Potential Advances in Cancer Treatment

Posted on: 6 March 2017

Each year, about 454 out of every 100,000 people develop cancer, and about 171 out of every 100,000 people die from cancer, which means almost 40 percent of people will develop cancer at some time during their lives. This makes it very important to develop new treatments to help limit the mortality rate from cancer. Thankfully, scientists are stepping up to the plate and coming up with newer and better ways to treat cancer, including combining new approaches with older treatments.

Checkpoint Inhibitors

One problem that has come up when trying to treat cancer is that some cancer cells appeared to be able to hide from or fight off the immune cells that target them. New medications are now being developed to help turn off the proteins in the cancerous cells that are responsible for this effect. These are called checkpoint inhibitors. Research shows that these medications may be able to limit the progression of cancer and the risk of death by as much as 50 percent in some cases.

Personalized Cancer Treatment

Another type of cancer treatment being developed is more personalized. It attempts to address the fact that cancer cells mutate so quickly and that one person has a wide variety of different, mutated versions of the cancer cells in their body at any given time.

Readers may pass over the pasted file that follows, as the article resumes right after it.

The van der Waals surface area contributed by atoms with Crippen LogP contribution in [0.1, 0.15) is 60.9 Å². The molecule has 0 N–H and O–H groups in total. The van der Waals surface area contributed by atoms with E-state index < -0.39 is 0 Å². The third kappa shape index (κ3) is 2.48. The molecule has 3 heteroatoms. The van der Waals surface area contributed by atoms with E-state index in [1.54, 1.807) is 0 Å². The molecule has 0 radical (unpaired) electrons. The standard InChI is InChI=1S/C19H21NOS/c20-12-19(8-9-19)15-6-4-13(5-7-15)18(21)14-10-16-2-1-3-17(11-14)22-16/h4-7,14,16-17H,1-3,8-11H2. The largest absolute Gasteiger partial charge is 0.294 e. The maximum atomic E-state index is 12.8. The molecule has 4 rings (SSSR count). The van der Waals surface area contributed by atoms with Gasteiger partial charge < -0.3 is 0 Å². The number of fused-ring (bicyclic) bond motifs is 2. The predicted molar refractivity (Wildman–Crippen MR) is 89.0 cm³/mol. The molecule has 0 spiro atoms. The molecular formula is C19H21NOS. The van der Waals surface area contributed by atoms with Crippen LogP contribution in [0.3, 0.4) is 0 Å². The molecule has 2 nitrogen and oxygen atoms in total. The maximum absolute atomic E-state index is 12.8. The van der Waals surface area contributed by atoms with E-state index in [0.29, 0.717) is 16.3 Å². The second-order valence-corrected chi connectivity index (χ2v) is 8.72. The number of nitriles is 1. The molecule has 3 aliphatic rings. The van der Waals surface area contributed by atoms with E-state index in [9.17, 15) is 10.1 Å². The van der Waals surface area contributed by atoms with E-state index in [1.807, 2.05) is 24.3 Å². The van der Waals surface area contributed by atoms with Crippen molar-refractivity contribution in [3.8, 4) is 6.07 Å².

It turns out that there tends to be some mutations that are common in many of the cancer cells in any one individual, and these mutations can be targeted to help treat the cancer. This can occur in two ways: developing vaccines that target the mutation, and multiplying the T-cells that fight these mutations in a lab to inject back into the patient.

The main limitations to this type of treatment are the high cost and the length of time it takes to locate the right mutations and then come up with the right vaccines and T-cells to target for the treatment.


One of the more talked about recent advances in cancer treatment is immunotherapy. The key to this treatment is determining which antigens on cancerous cells are most common, despite the many mutations the cells go through, and then figuring out the immune cells that can recognize these antigens as being dangerous. These immune cells can then be used to target the tumors.

However, the use of a checkpoint inhibitor may be necessary for the therapy to work, as sometimes the tumors are able to send signals that keep the immune cells from acting and destroying the tumor. Using the antigens shared by all cancer cells works better than using the antigens present on only some cells, as otherwise some cancer cells will be left behind and could multiply and cause the tumor to regrow.

For more information about these and other breakthrough cancer treatment, check out http://swoncology.net/.